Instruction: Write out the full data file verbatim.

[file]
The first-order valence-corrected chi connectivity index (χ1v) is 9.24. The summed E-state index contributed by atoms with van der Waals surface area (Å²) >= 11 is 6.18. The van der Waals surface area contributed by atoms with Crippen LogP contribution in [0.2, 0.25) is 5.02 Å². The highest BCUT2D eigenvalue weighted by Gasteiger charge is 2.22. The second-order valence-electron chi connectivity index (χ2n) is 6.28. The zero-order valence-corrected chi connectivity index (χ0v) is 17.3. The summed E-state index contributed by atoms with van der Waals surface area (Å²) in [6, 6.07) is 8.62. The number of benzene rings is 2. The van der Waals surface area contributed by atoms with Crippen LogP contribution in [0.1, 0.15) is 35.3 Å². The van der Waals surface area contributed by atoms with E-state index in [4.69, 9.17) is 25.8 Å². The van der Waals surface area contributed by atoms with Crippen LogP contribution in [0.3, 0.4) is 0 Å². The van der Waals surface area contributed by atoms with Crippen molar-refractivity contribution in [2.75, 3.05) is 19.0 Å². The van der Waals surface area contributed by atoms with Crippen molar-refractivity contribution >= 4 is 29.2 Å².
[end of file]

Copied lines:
The first-order valence-corrected chi connectivity index (χ1v) is 9.24. The summed E-state index contributed by atoms with van der Waals surface area (Å²) >= 11 is 6.18. The van der Waals surface area contributed by atoms with Crippen LogP contribution in [0.2, 0.25) is 5.02 Å². The highest BCUT2D eigenvalue weighted by Gasteiger charge is 2.22. The second-order valence-electron chi connectivity index (χ2n) is 6.28. The zero-order valence-corrected chi connectivity index (χ0v) is 17.3. The summed E-state index contributed by atoms with van der Waals surface area (Å²) in [6, 6.07) is 8.62. The number of benzene rings is 2. The van der Waals surface area contributed by atoms with Crippen LogP contribution in [0.1, 0.15) is 35.3 Å². The van der Waals surface area contributed by atoms with E-state index in [4.69, 9.17) is 25.8 Å². The van der Waals surface area contributed by atoms with Crippen LogP contribution in [0.3, 0.4) is 0 Å². The van der Waals surface area contributed by atoms with Crippen molar-refractivity contribution in [2.75, 3.05) is 19.0 Å². The van der Waals surface area contributed by atoms with Crippen molar-refractivity contribution >= 4 is 29.2 Å².